World of Warcraft Competitor Need $1 Billion in the Bank

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Think your MMO can take down World of Warcraft? Seriously?

Then you’re either Bill Gates or your bank just gave you the most generous loan in the history of banking.

Activision’s CEO admitted in an investor’s meeting that anyone who tried to compete should have a solid billion dollars laying around before trying anything. He cites examples of failed attempts (all of them in reality) to beat out the competition. It’s impossible to argue with the guy as this point. They seem to have a stronger hold on that section of the market than EA does with the NFL license, and EA owns the entire thing.

The question then becomes how long before someone tries a bogus lawsuit claiming Blizzard has a monopoly on their hands?

Baltimore Visitor Has SARS Symptoms; Hong Kong Woman Is Hospitalized

The Washington Post April 23, 2003 | Phuong Ly A Hong Kong woman developed some symptoms of severe acute respiratory syndrome while visiting Baltimore this week, prompting local health authorities to quarantine nine of her relatives in a one- bedroom apartment, officials said yesterday.

The 26-year-old woman, who arrived on a bus from New York on Sunday, was taken to Maryland General Hospital on Monday night by one of her relatives, who works as a doctor there, said Peter Beilenson, Baltimore’s health commissioner.

Beilenson described the woman as a “case of special interest,” saying she would be monitored in an isolation ward at the hospital for three days. He said that although the woman has had shortness of breath and a dry cough, her body temperature has not reached 100.4 degrees, a hallmark of the virus. here maryland general hospital

Another relative, a 17-year-old cousin, was hospitalized at the same time because he had a runny nose but was discharged yesterday afternoon because he did not have any other symptoms, a hospital spokesman said. The teenager and the other family members — who are from Hong Kong, New York and Belgium — are being asked to remain inside the apartment of their Baltimore relative, officials said.

If the woman’s body temperature does not spike, Beilenson said, she will be released and her relatives will be taken out of quarantine.

Health officials yesterday went door-to-door at the 300-unit Sutton Place apartment building in Baltimore’s Bolton Hill neighborhood, giving residents brochures about SARS. An information session was held there last night.

Oscar Bullock, who just moved into the high-rise April 1, heard about the case from a friend who called him at work and told him to turn on the television.

He attended a closed-door meeting with Beilenson, who reassured residents that any spread of the disease was unlikely unless there was actual contact with someone infected.

“Don’t give me the odds thing,” Bullock said afterward. “I look at the news, and it’s my apartment building.” Beilenson said about 25 residents turned out for the meeting and asked about the ventilation system and whether they needed to wear masks. He said he told residents what floor the woman had visited but not which apartment. “No one was outraged. No one was panicking,” he said.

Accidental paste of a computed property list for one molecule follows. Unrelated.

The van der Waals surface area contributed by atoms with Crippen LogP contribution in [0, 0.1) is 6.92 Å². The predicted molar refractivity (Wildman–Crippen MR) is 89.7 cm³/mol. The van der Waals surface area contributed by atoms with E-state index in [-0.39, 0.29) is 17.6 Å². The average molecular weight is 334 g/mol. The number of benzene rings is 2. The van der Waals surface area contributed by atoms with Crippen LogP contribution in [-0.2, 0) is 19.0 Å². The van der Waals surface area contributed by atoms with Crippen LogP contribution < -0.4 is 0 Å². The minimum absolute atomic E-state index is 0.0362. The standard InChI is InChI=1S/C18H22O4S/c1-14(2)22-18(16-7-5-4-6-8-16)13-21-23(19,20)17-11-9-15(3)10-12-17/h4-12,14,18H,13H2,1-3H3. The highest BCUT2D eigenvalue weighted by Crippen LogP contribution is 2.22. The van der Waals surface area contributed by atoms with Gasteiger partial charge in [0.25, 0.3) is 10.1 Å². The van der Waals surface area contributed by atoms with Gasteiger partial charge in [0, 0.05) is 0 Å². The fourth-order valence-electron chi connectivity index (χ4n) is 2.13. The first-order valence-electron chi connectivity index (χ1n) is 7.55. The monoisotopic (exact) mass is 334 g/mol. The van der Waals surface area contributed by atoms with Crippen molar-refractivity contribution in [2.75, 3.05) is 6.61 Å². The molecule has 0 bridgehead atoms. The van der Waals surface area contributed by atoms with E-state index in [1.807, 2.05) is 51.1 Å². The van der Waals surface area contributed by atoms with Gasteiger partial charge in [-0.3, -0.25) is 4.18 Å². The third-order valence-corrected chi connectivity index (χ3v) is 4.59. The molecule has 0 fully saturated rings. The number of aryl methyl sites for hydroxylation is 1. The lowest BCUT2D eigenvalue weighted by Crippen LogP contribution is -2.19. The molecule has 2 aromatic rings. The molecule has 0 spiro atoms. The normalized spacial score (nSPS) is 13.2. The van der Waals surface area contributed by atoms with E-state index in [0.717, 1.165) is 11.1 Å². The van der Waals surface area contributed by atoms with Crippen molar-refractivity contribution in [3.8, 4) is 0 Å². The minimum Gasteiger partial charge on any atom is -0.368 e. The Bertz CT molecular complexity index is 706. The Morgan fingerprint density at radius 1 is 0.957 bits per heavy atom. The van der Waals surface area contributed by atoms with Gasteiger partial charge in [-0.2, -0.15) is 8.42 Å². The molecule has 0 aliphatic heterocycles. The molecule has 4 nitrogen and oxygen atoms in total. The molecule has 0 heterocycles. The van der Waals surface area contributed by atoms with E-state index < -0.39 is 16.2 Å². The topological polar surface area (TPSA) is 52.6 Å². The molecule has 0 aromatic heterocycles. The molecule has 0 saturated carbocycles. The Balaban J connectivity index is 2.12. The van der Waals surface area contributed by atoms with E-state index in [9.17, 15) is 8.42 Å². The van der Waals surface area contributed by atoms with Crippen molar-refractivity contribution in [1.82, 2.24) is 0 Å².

Officials with the Centers for Disease Control and Prevention also are trying to contact passengers on the bus the woman took Sunday, Beilenson said.

“This is not right now even a suspected case,” he said. “We are simply being proactive. There is absolutely no danger to the general public. There is absolutely no reason whatsoever to avoid certain places or to be wearing a mask.” If the woman’s case was upgraded to “suspected,” she would be the first such SARS case in Maryland. There have been six probable or suspected cases in Virginia — including three in Northern Virginia – – according to state health officials. The District has no suspected cases of the virus, which first surfaced in southern China in November and has sickened more than 4,000 people worldwide and caused 228 deaths. No deaths have been reported in the United States, where the CDC is monitoring more than 230 potential cases.

The CDC has issued advisories warning against nonessential travel to China, Hong Kong, Singapore and Hanoi. At U.S. airports receiving flights directly from East Asia, quarantine officials have been handing out SARS information cards warning that passengers should monitor their health and see a doctor if they have symptoms. Washington area airports do not receive direct flights from those countries. see here maryland general hospital

According to Beilenson, the Hong Kong woman had a stopover in San Francisco, where she was given an information card, but she did not feel sick at the time. She arrived in New York on April 15 for a family engagement party.

The woman began coughing April 16, Beilenson said. On Sunday, she and nine other relatives — including the doctor from Baltimore — took a bus from New York to Baltimore.

When her coughing persisted, the doctor called Maryland General Hospital and on Monday night took her there, where staff members were waiting in protective gear, said Lee Kennedy, a hospital spokesman. The doctor has not worked at the hospital since he saw his relatives in New York and would have to be cleared before coming back to work, Kennedy said.

“We’re taking universal precautions to prevent any transference and spread of the disease,” Kennedy said.

Phuong Ly